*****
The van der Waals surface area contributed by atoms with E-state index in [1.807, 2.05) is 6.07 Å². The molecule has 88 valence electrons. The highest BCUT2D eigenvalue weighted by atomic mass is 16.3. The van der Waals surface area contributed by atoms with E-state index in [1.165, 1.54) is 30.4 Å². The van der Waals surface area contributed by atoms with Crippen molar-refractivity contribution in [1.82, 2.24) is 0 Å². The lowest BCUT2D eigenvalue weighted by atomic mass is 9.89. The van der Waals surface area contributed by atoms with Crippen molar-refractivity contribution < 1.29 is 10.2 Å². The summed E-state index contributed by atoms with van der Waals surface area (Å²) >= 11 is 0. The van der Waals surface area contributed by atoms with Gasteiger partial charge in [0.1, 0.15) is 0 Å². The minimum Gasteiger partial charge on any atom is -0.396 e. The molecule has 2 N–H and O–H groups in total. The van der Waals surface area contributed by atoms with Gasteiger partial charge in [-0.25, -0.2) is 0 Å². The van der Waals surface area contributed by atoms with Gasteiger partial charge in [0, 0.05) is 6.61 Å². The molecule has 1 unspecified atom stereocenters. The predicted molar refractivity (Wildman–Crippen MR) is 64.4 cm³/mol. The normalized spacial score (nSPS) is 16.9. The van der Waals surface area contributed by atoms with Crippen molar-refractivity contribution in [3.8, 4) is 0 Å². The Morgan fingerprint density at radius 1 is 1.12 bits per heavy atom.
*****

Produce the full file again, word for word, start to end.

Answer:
The van der Waals surface area contributed by atoms with E-state index in [1.807, 2.05) is 6.07 Å². The molecule has 88 valence electrons. The highest BCUT2D eigenvalue weighted by atomic mass is 16.3. The van der Waals surface area contributed by atoms with E-state index in [1.165, 1.54) is 30.4 Å². The van der Waals surface area contributed by atoms with Crippen molar-refractivity contribution in [1.82, 2.24) is 0 Å². The lowest BCUT2D eigenvalue weighted by atomic mass is 9.89. The van der Waals surface area contributed by atoms with Crippen molar-refractivity contribution < 1.29 is 10.2 Å². The summed E-state index contributed by atoms with van der Waals surface area (Å²) >= 11 is 0. The van der Waals surface area contributed by atoms with Gasteiger partial charge in [0.1, 0.15) is 0 Å². The minimum Gasteiger partial charge on any atom is -0.396 e. The molecule has 2 N–H and O–H groups in total. The van der Waals surface area contributed by atoms with Gasteiger partial charge in [-0.25, -0.2) is 0 Å². The van der Waals surface area contributed by atoms with Gasteiger partial charge in [0, 0.05) is 6.61 Å². The molecule has 1 unspecified atom stereocenters. The predicted molar refractivity (Wildman–Crippen MR) is 64.4 cm³/mol. The normalized spacial score (nSPS) is 16.9. The van der Waals surface area contributed by atoms with Crippen molar-refractivity contribution in [3.8, 4) is 0 Å². The Morgan fingerprint density at radius 1 is 1.12 bits per heavy atom.